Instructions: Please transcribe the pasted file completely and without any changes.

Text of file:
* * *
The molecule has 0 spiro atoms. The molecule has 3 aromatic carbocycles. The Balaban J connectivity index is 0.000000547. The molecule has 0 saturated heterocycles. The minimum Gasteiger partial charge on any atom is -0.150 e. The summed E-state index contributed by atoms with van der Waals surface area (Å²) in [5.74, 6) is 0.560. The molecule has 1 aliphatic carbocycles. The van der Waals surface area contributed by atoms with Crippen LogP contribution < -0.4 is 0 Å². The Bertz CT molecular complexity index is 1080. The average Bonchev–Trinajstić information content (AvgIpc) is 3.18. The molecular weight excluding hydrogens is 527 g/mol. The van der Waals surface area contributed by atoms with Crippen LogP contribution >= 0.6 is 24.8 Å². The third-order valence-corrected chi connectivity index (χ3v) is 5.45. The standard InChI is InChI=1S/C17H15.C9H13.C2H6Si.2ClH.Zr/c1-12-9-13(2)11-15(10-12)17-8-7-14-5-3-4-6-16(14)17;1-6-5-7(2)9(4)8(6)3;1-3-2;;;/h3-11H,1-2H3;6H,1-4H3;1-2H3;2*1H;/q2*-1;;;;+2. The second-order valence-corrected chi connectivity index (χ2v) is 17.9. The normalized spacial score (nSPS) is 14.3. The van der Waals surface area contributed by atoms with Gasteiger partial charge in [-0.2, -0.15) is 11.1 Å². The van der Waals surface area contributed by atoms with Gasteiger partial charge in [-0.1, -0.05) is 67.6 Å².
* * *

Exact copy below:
The molecule has 0 spiro atoms. The molecule has 3 aromatic carbocycles. The Balaban J connectivity index is 0.000000547. The molecule has 0 saturated heterocycles. The minimum Gasteiger partial charge on any atom is -0.150 e. The summed E-state index contributed by atoms with van der Waals surface area (Å²) in [5.74, 6) is 0.560. The molecule has 1 aliphatic carbocycles. The van der Waals surface area contributed by atoms with Crippen LogP contribution < -0.4 is 0 Å². The Bertz CT molecular complexity index is 1080. The average Bonchev–Trinajstić information content (AvgIpc) is 3.18. The molecular weight excluding hydrogens is 527 g/mol. The van der Waals surface area contributed by atoms with Crippen LogP contribution >= 0.6 is 24.8 Å². The third-order valence-corrected chi connectivity index (χ3v) is 5.45. The standard InChI is InChI=1S/C17H15.C9H13.C2H6Si.2ClH.Zr/c1-12-9-13(2)11-15(10-12)17-8-7-14-5-3-4-6-16(14)17;1-6-5-7(2)9(4)8(6)3;1-3-2;;;/h3-11H,1-2H3;6H,1-4H3;1-2H3;2*1H;/q2*-1;;;;+2. The second-order valence-corrected chi connectivity index (χ2v) is 17.9. The normalized spacial score (nSPS) is 14.3. The van der Waals surface area contributed by atoms with Gasteiger partial charge in [-0.2, -0.15) is 11.1 Å². The van der Waals surface area contributed by atoms with Gasteiger partial charge in [-0.1, -0.05) is 67.6 Å².